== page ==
Analysis of the Comprehensive Plan & Houghton Neighborhood Plan
The City of Kirkland Comprehensive Plan outlines goals and standards for the Northwest University master plan update. Several public comments from the initial NU Open House referenced the City of Kirkland Comprehensive Plan and specifically, the Houghton Neighborhood Plan. Questions were raised regarding how the proposed NU Master Plan Update incorporates the goals outlined in the Comprehensive Plan documents. Below is a summary of the relevant Comprehensive Plan Goals along with how NU is responding to each specific goal with the proposed Master Plan update.
The vision statement is a verbal description of the character and qualities of the Central Houghton Neighborhood at a future time when the goals and policy direction expressed in this neighborhood plan are realized.
“Several schools and the Northwest University campus add to the Central Houghton community by providing neighborhood residents with a connection to the schools’ students, parents, and facilities, as well as with residents of other Kirkland neighborhoods and the larger community. These campuses are valued and supported, not only for their role in providing educational opportunities and fostering community relationships, but for the additional open space they provide and share with the neighborhood.”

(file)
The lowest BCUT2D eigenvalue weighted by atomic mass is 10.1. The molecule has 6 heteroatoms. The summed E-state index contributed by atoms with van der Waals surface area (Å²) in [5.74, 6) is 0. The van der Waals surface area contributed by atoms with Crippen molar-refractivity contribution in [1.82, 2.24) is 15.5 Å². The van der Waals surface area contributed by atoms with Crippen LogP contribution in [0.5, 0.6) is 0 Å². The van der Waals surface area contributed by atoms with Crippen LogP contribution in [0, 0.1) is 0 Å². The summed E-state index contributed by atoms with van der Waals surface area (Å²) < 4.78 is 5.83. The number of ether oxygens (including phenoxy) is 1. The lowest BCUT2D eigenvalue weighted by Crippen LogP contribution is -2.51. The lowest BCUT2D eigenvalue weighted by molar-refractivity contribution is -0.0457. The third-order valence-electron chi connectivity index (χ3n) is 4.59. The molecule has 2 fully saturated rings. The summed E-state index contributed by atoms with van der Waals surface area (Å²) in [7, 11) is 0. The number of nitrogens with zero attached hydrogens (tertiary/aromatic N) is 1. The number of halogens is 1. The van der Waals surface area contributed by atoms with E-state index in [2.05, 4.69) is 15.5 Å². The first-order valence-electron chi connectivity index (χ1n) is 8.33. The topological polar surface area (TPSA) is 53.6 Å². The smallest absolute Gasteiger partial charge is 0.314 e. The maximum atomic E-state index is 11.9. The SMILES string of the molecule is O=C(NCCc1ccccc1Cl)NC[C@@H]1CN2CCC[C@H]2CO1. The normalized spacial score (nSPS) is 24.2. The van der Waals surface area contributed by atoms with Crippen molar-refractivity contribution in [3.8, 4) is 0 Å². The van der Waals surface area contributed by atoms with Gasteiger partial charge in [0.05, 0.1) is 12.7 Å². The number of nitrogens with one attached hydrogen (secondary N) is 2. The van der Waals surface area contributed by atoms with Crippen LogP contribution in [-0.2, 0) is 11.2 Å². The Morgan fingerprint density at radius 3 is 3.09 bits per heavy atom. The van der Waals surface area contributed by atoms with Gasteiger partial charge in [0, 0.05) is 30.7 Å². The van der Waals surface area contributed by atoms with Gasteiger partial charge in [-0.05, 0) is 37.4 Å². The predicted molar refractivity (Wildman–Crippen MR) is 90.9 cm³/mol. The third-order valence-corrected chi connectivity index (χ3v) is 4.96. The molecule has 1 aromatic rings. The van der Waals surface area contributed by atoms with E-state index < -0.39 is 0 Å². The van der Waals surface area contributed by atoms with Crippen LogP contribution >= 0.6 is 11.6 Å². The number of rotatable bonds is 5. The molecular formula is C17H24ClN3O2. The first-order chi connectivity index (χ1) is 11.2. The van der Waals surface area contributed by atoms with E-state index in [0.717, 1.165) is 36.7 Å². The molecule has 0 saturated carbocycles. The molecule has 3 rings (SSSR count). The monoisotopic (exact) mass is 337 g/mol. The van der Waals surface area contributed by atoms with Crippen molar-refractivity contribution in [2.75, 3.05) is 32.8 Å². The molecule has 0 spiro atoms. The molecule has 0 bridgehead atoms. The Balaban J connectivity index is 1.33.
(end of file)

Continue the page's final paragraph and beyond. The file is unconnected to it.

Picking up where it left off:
NU Comment: NU honors and respects this valued and supported position in the community and is endeavoring with this Master Plan updated to continue to be a good neighbor and a resource to the community. Sharing the open space on campus with the neighbors is a long respected tradition. In fact, the intent of clustering the proposed buildings is rooted in preserving as much open space on campus as possible while still providing the improvements necessary to the success and future of the University.
Policy CH-8.1: Provide opportunities for early community involvement in any expansion plans for, modifications to, or changes in uses within schools and places of worship.
“Early community involvement is important in addressing issues that may affect the surrounding area and the neighborhood as a whole. Issues such as parking and public safety should be taken into account when considering additional ancillary uses, expansion of facilities, or the addition of new facilities. Required buffering should be designed to minimize impacts to and be compatible with neighboring uses.”
NU Comment: Northwest University is committed to a robust and thorough dialog with all of the constituents of the Master Plan update. A summary of these efforts include the following: